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Kieran Jones



Joined: 29 Jul 2013
Posts: 76
Location: Southeastern Ontario, Canada

PostPosted: Sat Jan 24, 2015 11:43 am    Post subject: Reply with quote

Hello Chris:

Thanks for the feedback about the 5x. I'll check into doing this - I think I need to get another adapter ring first.

Regards,

Kieran
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Chris S.
Site Admin


Joined: 05 Apr 2009
Posts: 3202
Location: Ohio, USA

PostPosted: Sat Jan 24, 2015 8:15 pm    Post subject: Reply with quote

ChrisR wrote:
Quote:
I might try using a 105mm prime lens I already have as a tube lens with the 10x objective to get
an effective 5x magnification. I suspect quality would be inferior to using an actual 5x objective though.

The 10x objective has a much higher NA, so the resolution should be better than using a 5x, as long as you get enough coverage. Do try it!

I once did a quick test with my Mitutoyo 10x/0.28 on my micro-Nikkor 105mm f/2.8 AF-D lens, with a Nikon D7100 APS-C body--coincidentally close to what Kieran is contemplating. It produced an image that was softer at the edges than I care for, though for some centered subjects, it would probably do OK. You can judge the results by downloading a full resolution jpeg (5mb) of the image stack. Not prettily done--just a quickly-arranged stack using a random butterfly wing as a target.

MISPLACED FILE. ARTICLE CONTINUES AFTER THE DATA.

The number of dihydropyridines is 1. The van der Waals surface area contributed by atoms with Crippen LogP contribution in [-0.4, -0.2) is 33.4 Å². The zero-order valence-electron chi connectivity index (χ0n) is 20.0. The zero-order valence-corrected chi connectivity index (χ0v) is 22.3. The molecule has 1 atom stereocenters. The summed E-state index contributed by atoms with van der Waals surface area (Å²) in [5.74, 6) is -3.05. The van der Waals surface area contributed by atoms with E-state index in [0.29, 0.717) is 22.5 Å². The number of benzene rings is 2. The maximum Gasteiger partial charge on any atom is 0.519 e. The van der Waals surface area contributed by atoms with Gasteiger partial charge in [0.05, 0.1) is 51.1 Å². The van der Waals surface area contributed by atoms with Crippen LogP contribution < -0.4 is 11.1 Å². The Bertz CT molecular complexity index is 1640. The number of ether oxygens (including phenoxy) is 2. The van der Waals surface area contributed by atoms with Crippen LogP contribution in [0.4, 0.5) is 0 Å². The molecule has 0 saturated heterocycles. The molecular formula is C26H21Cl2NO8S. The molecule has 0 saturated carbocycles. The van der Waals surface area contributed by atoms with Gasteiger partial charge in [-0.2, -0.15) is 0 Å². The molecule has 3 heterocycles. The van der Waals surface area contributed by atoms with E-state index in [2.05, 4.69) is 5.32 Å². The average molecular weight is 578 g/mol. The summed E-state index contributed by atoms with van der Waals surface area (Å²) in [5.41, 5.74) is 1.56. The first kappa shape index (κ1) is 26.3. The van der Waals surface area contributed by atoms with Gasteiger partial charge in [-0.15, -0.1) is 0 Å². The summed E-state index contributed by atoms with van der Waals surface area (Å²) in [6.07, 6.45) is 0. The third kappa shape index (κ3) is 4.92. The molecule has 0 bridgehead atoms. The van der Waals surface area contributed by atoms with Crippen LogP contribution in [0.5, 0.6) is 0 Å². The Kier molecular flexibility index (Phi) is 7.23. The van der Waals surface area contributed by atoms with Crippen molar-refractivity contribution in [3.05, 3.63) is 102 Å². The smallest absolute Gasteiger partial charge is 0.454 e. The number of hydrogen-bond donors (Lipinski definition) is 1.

--Chris
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Kieran Jones



Joined: 29 Jul 2013
Posts: 76
Location: Southeastern Ontario, Canada

PostPosted: Mon Jan 26, 2015 8:02 pm    Post subject: Reply with quote

Having been encouraged by the posts from ChrisR and Chris S above, I've reshot the same subject mosquito
using a 105mm lens instead of the 180mm as the tube lens for the 10x Mitutoyo objective.

The 180mm tube lens gives 9x magnification, the 105mm gives 5.25x.

Images taken with each tube lens are shown below. Aside from this difference, the setup is identical for both images.
Note that the mosquito got rotated slightly between taking the two images.

The 180mm image is slightly cropped, the 105mm is uncropped. An APS-C format camera was used.
Corner vignetting is present in the 105mm image.

Coincidentally, the optical setup I used is almost identical to the one reported by Chris S above in his test.
The only difference is I'm using the later "G" version of the Micro-Nikkor 105mm lens.

180mm Tube lens


105mm Tube lens